Has it been difficult to make that transition? Sure, at times. Your mind starts to play tricks on you. Are you not going to be as strong if you don’t get sprints in or don’t get a workout in? What I’ve learned over the last couple of years is that it’s fine. It’s really fine. You can go on vacation and eat whatever you want to eat for six days and it’s going to be okay.
What does your diet look like these days? What are you eating on the average day?
My foods that I eat are much simpler now than they ever have been. Now it’s just kind of red meat, eggs, and fruit. Over the years I’ve experimented with every eating pattern under the sun and enjoyed those experiences. Early in my career as a player it was chicken breasts and beans and rice. And now I’m finding that my body functions best when i’m eating meat that has more fat content and some fruit.
If I have my choice I’ll eat strips and I’ll eat ribeyes because of the fat content. The strip has more fat around the edges and the ribeye has quite a bit of fat throughout. My favorite preparation method is in a sous-vide and then transferring from a sous-vide to a Lodge cast iron pan. I get the temperature to medium rare in a sous-vide and then finish it off in a cast iron for a crust.
But then I’m gonna go out and have incredible meals at amazing restaurants and eat everything on the menu and drink whatever I want and I don’t restrict myself at all. If I’m at the ballpark and I feel like eating two donuts and drinking coffee in the morning I’ll do that. This is where the relaxed frame of mind comes in.
It sounds like you transition from food being fuel to food being a source of joy pretty seamlessly. Can you talk me through a recent time food made you really happy?
I spent some time in Mexico this off-season traveling in Baja, California, on both sides of Baja and I just ate a lot of tacos just because they were readily available. There was always a taco stand somewhere and so I just sampled tacos for 10 days and it was exactly as it sounds: really fun.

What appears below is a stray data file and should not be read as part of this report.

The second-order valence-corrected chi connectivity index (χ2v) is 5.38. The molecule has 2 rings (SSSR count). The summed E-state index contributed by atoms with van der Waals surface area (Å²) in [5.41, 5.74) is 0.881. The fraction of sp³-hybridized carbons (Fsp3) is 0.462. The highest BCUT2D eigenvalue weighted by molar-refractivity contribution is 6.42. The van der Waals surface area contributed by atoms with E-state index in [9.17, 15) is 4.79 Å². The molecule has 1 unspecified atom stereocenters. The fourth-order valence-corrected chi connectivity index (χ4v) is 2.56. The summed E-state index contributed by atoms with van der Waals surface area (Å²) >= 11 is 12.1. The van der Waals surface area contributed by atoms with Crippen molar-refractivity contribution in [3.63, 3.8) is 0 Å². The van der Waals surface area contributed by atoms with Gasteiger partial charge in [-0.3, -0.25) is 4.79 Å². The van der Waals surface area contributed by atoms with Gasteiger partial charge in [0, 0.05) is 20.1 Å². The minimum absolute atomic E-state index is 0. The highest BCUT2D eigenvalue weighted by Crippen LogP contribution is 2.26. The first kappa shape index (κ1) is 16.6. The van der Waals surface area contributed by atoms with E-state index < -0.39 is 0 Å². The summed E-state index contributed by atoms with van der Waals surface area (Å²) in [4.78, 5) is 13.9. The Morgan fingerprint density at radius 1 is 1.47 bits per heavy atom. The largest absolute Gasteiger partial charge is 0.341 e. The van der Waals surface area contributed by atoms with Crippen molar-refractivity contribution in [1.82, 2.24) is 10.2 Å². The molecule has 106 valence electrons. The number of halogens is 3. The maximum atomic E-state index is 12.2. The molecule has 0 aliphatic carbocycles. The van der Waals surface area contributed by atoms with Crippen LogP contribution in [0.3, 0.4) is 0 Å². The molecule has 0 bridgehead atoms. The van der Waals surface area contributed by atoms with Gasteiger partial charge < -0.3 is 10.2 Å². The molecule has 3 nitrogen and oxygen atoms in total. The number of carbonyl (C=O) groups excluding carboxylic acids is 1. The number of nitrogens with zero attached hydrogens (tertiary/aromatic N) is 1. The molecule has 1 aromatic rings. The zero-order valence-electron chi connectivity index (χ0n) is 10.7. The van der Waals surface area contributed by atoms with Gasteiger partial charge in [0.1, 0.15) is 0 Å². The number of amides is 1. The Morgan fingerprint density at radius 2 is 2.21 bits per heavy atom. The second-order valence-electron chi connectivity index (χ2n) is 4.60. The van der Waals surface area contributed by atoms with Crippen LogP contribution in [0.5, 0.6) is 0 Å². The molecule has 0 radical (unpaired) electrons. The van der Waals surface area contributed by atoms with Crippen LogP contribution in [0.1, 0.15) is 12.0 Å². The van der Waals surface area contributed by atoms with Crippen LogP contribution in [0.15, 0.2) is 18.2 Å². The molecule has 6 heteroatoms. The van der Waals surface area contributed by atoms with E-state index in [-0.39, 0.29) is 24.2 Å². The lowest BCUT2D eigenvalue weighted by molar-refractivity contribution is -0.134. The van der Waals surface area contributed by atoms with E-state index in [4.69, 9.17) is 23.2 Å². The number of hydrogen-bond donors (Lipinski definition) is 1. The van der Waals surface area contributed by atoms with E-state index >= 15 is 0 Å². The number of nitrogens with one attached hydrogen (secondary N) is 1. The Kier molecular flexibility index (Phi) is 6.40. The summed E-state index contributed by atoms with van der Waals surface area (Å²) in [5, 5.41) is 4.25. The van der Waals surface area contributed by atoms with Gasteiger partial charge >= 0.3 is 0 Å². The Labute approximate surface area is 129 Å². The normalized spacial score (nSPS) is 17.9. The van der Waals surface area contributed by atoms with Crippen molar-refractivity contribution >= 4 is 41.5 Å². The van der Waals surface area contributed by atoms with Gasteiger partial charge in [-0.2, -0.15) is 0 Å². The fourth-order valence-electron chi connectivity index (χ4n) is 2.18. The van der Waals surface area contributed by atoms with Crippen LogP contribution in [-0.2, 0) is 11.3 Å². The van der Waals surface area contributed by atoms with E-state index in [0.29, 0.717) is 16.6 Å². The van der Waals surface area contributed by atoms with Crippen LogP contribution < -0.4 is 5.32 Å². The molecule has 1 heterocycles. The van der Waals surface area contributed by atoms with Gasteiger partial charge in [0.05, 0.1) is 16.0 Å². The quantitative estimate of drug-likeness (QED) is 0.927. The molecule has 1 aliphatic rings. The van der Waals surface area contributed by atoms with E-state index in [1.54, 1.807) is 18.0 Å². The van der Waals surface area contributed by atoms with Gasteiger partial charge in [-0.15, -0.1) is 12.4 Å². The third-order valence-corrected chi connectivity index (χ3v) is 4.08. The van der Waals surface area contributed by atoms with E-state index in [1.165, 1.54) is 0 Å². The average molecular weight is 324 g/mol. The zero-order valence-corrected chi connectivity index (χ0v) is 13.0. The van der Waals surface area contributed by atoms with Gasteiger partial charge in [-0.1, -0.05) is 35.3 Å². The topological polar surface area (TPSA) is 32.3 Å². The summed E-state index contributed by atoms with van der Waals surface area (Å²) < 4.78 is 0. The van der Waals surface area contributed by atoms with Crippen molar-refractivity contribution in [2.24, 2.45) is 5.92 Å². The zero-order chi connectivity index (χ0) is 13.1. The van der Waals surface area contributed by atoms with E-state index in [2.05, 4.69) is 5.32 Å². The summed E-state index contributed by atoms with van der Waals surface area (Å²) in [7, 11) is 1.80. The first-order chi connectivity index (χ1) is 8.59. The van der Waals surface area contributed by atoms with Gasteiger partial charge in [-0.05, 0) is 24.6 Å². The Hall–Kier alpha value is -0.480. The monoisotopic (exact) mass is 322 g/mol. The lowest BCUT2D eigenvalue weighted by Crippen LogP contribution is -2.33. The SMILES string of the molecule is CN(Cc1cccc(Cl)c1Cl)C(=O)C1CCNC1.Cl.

Do you feel the changes in your diet physically after you’ve indulged? I imagine having a relatively limited scope of regular foods would amplify the effects of skewing too far from routine.
When I’m traveling and eating at restaurants I find myself craving more sugars, probably because I’m eating more sugars. Sugar is pretty addictive. Even for me if I’ve eaten almost exclusively red meat for a while and I’m drinking a glass of wine or drinking whiskey or something like that, even that will create some cravings for me.
I don’t mind having cravings. As you mentioned, I’m really in tune with what’s happening and feel like I know what’s going on and what my body needs.
Let’s talk about music. You’ve been outspoken about your love of music and belief in its power to motivate and connect people. Where did your interest come from?
My dad was a classical musician, he was a pianist, and both my mother and my father introduced me to a lot of music and I did the same for my sons and I think they’ll probably do the same for their families. Some people pass down artifacts, some people pass down things. In my family, it’s just music.
I grew up on hardcore west coast hip hop. So I think one of the first records that I ever really loved, and I mean loved deeply, was NWA’s Straight Outta Compton. And there were ones before that that were more rock and roll that my brother, I had an older brother, so he introduced me to some music. But the one that had the most impact on me was that record.
You’ve been a high performer with a very rigorous schedule for decades. What grounds you?
I have to be outside. Surprisingly, the clubhouse kind of puts you underground for a good portion of the day. If I just go straight from my condo or hotel to the ballpark I can find myself just inside for stretches of six hours at a time and I don’t work well like that. I need to be outside. I take walks.